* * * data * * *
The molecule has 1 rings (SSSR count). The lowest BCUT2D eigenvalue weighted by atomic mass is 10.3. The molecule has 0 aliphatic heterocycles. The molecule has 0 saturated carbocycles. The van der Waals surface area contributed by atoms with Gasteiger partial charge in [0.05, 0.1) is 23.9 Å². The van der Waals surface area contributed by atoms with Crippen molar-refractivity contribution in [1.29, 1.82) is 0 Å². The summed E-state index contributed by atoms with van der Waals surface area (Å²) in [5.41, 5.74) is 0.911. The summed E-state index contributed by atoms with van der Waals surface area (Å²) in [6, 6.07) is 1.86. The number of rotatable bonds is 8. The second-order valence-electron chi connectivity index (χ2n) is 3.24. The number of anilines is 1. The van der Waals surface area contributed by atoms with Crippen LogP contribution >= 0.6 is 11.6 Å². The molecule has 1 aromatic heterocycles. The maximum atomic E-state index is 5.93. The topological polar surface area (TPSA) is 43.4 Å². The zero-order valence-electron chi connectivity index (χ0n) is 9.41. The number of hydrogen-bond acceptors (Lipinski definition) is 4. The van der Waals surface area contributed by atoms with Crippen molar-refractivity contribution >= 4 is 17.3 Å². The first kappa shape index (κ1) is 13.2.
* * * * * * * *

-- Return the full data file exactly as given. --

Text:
The molecule has 1 rings (SSSR count). The lowest BCUT2D eigenvalue weighted by atomic mass is 10.3. The molecule has 0 aliphatic heterocycles. The molecule has 0 saturated carbocycles. The van der Waals surface area contributed by atoms with Gasteiger partial charge in [0.05, 0.1) is 23.9 Å². The van der Waals surface area contributed by atoms with Crippen molar-refractivity contribution in [1.29, 1.82) is 0 Å². The summed E-state index contributed by atoms with van der Waals surface area (Å²) in [5.41, 5.74) is 0.911. The summed E-state index contributed by atoms with van der Waals surface area (Å²) in [6, 6.07) is 1.86. The number of rotatable bonds is 8. The second-order valence-electron chi connectivity index (χ2n) is 3.24. The number of anilines is 1. The van der Waals surface area contributed by atoms with Crippen LogP contribution >= 0.6 is 11.6 Å². The molecule has 1 aromatic heterocycles. The maximum atomic E-state index is 5.93. The topological polar surface area (TPSA) is 43.4 Å². The zero-order valence-electron chi connectivity index (χ0n) is 9.41. The number of hydrogen-bond acceptors (Lipinski definition) is 4. The van der Waals surface area contributed by atoms with Crippen molar-refractivity contribution >= 4 is 17.3 Å². The first kappa shape index (κ1) is 13.2.